In It For The Money

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I’ve never paid much attention to the financial profit/loss aspect of independent publishing. I just don’t see the point. I know, generally, how much the royalty checks will be each month, and I know it doesn’t compare to the marketing and materials spend. One of the supposed advantages of indie publishing and print-on-demand was that it required very little in terms of upfront money. But what they didn’t tell me when I started in 2004 (because nobody knew) was that it does cost money to self-publish. A lot of money, it turns out. Sadly, for myself and a lot of writers, the dream isn’t to get rich on my novels; I just want to break even.

On a somewhat unrelated note, I use Intuit’s TurboTax to do my taxes. I used to love their Quicken product, but gave it up years ago in favor of Mint. And when they bought that, I gave up Mint in favor of You Need A Budget. All that is to say that I’m not familiar with Intuit’s other financial planning offerings. So, I was surprised to see them advertising a self-employed version of their QuickBooks product while I was doing my taxes. As it turns out, it’s possible to deduct some of your writing expenses when you file. I had never given that much thought before.

One of TurboTax’s features that I really like is the live “refund” counter. But this year, it really turned my crank when I put in my royalties and saw that refund crater. Damn you, IRS! TurboTax tried to lessen the blow by asking if I’ve spent any money in pursuit of my “small business,” but alas, I had not kept track, so it would have all been guesses.

Well, 2018 is the year that all changes. From now on, I’m keeping track of everything I buy that is related to indie publishing. I don’t know if it will be all deductible, but if it saves some money, then maybe the experiment is worth it.

Think about all the money you spend to fuel your writing habit:

  • Editorial services
  • Graphic design (covers, marketing, etc)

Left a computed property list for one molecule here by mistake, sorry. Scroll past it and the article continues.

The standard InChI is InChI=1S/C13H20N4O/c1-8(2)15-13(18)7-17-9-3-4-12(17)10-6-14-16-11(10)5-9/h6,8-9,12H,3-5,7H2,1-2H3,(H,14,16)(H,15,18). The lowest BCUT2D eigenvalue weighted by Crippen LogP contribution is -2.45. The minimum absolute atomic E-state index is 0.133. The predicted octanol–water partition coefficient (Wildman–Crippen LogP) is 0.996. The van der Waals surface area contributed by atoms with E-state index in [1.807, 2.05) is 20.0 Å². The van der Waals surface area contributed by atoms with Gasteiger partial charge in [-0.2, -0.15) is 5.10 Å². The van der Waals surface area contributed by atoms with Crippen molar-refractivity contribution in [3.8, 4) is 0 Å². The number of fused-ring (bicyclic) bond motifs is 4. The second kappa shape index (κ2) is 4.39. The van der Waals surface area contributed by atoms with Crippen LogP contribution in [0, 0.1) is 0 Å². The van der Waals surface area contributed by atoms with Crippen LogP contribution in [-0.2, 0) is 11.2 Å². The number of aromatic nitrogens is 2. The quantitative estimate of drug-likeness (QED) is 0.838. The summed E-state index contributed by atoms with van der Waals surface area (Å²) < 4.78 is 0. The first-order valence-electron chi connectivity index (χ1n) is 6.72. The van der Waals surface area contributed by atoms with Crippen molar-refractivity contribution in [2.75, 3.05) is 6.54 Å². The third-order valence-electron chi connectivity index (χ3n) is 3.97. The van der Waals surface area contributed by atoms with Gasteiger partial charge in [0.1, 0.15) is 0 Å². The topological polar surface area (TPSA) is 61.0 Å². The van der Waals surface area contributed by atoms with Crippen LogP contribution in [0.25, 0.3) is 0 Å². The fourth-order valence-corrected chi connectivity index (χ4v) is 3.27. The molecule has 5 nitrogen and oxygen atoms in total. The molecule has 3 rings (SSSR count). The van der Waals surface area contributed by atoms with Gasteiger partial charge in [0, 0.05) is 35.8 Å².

• Webhosting, domain names, email addresses
  • Word, Scrivener, Scapple
  • Laptop, computer, keyboard, mouse
  • Printer, paper, pens, highlighters, staples
  • Envelopes, postage
  • Advertising on Facebook, Twitter, Instagram, Amazon, Goodreads, Google
  • Gas mileage to the bar, drink purchased, sorrows drowned
  • Red Bull, candy corn, whiskey, aspirin
  • Intuit Quickbooks Self-Employed ($10/mo)
  • Bribes for Positive Reviews

If that number is higher than your writing income, well, my friend, you’re operating your small business at a loss, and in addition to my condolences, you deserve a tax break*.

*The asterisk means I’m not a tax lawyer and I have no idea if that is true or not. I don’t even know if tax lawyers are a thing.

Anyway, if you haven’t started doing your taxes this year, you can get Intuit’s QuickBooks Self-Employed for free for a year by filing with TurboTax (always check with your bank or credit union to see if they have a coupon). If you’ve never tracked your profit/loss before, it might be an interesting experiment to see how it all stacks up at the end of the year.

I’ll let you know how my experiment turns out… if it’s not too embarrassing.

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Fingers crossed, am I right?

Time After Time

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Photo by Uroš Jovičić on Unsplash

I’ve really taken a liking to non-linear narratives. When you think of all the ways you can mess with a reader, there’s nothing quite like the confusion you can create by having multiples stories operating on multiple timelines. Did A happen before B? Are they happening at the same time? And then later, when everything becomes clear, the reader is incented to re-read the entire book, because now it has taken on different meaning. Today, I was trying to figure out what had sparked this interest in time-confusion, and I realized it started long ago with movies like Pulp Fiction, but it wasn’t until I read Blake Crouch’s Wayward Pines that I was compelled to try it myself.

Warning: Spoilers for Wayward Pines below. If you haven’t read it and you like so-called “good books,” do yourself a favor and go buy it now. Don’t watch the TV series; buy the book.

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I read all three of the Wayward Pines books on a trip to Punta Cana, finishing up the third as we landed back in Austin. While the second and third books were good, it was the first that really punched me in the gut. You start the book thinking both story lines are happening at the same time, but how can that be? Then there’s the way people are behaving. And some of them having different memories of different times?